Academic journal article Environmental Law

Anticompetitive Transmission Development and the Risks for Decarbonization

Academic journal article Environmental Law

Anticompetitive Transmission Development and the Risks for Decarbonization

Article excerpt

  I. INTRODUCTION                                                   886  II. THE TRANSITION TO A DYNAMIC AND DECARBONIZED ENERGY SYSTEM     892      A. Zero-Carbon Energy                                          893      B. Multi-Scalar, Dynamic Energy Systems                        896 III. THE LONG AND WINDING ROAD TOWARDS COMPETITIVE ENERGY           897      A. Natural Monopoly Regulation                                 898      B. Competitive Generation: Progress and Backlash               900      C. Open Transmission: A Slow Work in Progress                  903         1. Open-Access Transmission Tariffs and Independent         905            Transmission Operators         2. Interconnection Orders                                   907            a. Orders Designed to Improve Transmission Access for    908               Large Generators: Order Nos. 2003 and 845                i. Order No. 2003                                    908               ii. Order No. 845                                     910         3. Transmission Planning and the Right of First Refusal     911            Under Order No. 1000         4. The Right-of-First Refusal in the Courts                 912  IV. THE DORMANT COMMERCE CLAUSE AND COMPETITIVE TRANSMISSION       915      DEVELOPMENT      A. The Dormant Commerce Clause and the "Public Utility"        915         Exception         1. The Dormant Commerce Clause Tests                        916         2. The "Public Utilities Exception"                         918      B. LSP Transmission Holdings, LLC v. Lange                     921   V. IMPLICATIONS OF LSP FOR COMPETITIVE TRANSMISSION DEVELOPMENT,  926      ACCESS, AND THE ENERGY TRANSITION  VI. CONCLUSION                                                     929 

I. INTRODUCTION

The U.S. electricity sector is undergoing a profound transformation. In 2019, for the first time, power generation from renewable resources surpassed the amount of electricity produced from coal (1)--a remarkable feat, considering coal had comprised nearly fifty percent of U.S. electricity generation only a decade earlier (2)--and 2019 economic analyses showed that most renewables had become cost-competitive with, if not significantly cheaper than, coal, nuclear, and natural gas. (3) Technological innovations in batteries, storage, metering, and grid operations have opened the electricity system to new participants and spurred a re-envisioning of the electricity grid of the future. (4) More and more, experts have begun to envision an electricity system that is highly dynamic, multi-scalar, and powered primarily by renewable resources. (5) Realizing this vision will enable the United States to decarbonize the broader energy system, as studies show that a dynamic zero-carbon electricity system can power the transportation and heating sectors. (6) The energy system of the future will thus integrate rooftop solar, distributed storage, smart meters, electric vehicles, heat pumps, interactive appliances, and a host of other new assets of various sizes. (7) The future energy system will also embrace new market designs, so that demand response, energy efficiency, storage, and other grid services are compensated equivalently to power production, and so that various producers, consumers, and "prosumers" can become market players. (8) Even as these changes take place, however, the United States will continue to depend upon large facilities--including wind farms, utility-scale solar, and hydroelectric plants--delivering electricity along high-voltage transmission lines. (9)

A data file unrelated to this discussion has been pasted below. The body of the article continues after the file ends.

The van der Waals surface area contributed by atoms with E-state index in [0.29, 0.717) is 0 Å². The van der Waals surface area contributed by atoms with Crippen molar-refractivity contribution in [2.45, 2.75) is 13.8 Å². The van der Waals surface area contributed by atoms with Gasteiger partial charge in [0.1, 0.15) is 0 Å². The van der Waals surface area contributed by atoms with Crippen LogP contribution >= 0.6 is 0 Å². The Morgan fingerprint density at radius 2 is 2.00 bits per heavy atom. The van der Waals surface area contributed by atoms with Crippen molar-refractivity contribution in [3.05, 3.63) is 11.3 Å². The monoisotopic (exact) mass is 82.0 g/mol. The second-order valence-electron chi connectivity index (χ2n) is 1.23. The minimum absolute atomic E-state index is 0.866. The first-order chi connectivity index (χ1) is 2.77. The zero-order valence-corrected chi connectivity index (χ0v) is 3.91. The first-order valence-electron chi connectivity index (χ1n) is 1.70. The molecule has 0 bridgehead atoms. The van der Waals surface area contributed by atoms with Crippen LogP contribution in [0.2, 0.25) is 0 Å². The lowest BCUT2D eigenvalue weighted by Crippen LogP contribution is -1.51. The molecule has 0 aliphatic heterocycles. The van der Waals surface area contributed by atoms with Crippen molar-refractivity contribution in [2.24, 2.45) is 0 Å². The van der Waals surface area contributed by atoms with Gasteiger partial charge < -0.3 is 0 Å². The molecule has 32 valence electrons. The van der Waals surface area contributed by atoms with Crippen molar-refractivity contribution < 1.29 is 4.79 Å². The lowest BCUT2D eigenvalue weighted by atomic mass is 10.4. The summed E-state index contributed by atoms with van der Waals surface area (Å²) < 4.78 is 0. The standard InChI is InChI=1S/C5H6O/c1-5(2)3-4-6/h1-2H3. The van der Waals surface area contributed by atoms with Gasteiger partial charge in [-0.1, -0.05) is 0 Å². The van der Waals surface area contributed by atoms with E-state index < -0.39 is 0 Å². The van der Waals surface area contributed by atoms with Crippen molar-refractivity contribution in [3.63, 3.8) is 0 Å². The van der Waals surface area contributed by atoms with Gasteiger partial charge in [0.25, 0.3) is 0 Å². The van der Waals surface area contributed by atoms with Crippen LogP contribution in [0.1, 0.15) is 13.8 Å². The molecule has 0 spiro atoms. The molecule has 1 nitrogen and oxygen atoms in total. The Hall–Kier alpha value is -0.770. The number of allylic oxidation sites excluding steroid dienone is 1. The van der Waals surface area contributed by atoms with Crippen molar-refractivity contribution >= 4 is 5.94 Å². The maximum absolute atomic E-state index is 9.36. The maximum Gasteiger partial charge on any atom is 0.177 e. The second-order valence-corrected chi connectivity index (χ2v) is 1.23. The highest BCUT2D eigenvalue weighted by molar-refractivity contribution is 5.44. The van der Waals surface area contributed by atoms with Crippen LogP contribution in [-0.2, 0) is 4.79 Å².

For nearly a century, economic theory and regulatory policy treated electricity as a natural monopoly incapable of sustaining competition. (10) Over time, however, generation and retail electricity services became increasingly competitive, and legal structures changed to promote diverse ownership and competitive energy markets. (11) And yet, conventional wisdom treated the "wires" components of the electricity system as inherently monopolistic. …

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